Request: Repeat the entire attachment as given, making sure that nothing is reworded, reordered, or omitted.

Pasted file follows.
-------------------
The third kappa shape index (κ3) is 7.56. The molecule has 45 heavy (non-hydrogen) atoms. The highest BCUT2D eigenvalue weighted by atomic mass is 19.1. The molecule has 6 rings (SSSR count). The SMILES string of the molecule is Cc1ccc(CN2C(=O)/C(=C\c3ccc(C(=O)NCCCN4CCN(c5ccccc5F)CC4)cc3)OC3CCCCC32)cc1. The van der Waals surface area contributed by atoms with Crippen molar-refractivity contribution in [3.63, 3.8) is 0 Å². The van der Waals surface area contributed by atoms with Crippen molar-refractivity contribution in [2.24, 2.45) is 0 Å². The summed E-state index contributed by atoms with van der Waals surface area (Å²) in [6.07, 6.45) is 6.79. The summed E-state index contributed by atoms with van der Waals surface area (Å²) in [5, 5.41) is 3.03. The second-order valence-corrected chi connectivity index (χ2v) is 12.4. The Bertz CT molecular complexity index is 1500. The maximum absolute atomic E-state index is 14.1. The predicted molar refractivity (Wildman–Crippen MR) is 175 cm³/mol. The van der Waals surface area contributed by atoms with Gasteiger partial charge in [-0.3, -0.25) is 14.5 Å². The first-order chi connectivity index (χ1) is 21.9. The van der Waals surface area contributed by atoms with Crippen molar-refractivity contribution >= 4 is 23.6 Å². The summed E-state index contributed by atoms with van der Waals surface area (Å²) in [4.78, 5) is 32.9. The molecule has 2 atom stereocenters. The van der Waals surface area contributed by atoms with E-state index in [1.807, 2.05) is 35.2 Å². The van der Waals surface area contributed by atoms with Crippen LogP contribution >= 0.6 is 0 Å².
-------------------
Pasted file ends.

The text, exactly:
The third kappa shape index (κ3) is 7.56. The molecule has 45 heavy (non-hydrogen) atoms. The highest BCUT2D eigenvalue weighted by atomic mass is 19.1. The molecule has 6 rings (SSSR count). The SMILES string of the molecule is Cc1ccc(CN2C(=O)/C(=C\c3ccc(C(=O)NCCCN4CCN(c5ccccc5F)CC4)cc3)OC3CCCCC32)cc1. The van der Waals surface area contributed by atoms with Crippen molar-refractivity contribution in [3.63, 3.8) is 0 Å². The van der Waals surface area contributed by atoms with Crippen molar-refractivity contribution in [2.24, 2.45) is 0 Å². The summed E-state index contributed by atoms with van der Waals surface area (Å²) in [6.07, 6.45) is 6.79. The summed E-state index contributed by atoms with van der Waals surface area (Å²) in [5, 5.41) is 3.03. The second-order valence-corrected chi connectivity index (χ2v) is 12.4. The Bertz CT molecular complexity index is 1500. The maximum absolute atomic E-state index is 14.1. The predicted molar refractivity (Wildman–Crippen MR) is 175 cm³/mol. The van der Waals surface area contributed by atoms with Gasteiger partial charge in [-0.3, -0.25) is 14.5 Å². The first-order chi connectivity index (χ1) is 21.9. The van der Waals surface area contributed by atoms with Crippen molar-refractivity contribution >= 4 is 23.6 Å². The summed E-state index contributed by atoms with van der Waals surface area (Å²) in [4.78, 5) is 32.9. The molecule has 2 atom stereocenters. The van der Waals surface area contributed by atoms with E-state index in [1.807, 2.05) is 35.2 Å². The van der Waals surface area contributed by atoms with Crippen LogP contribution >= 0.6 is 0 Å².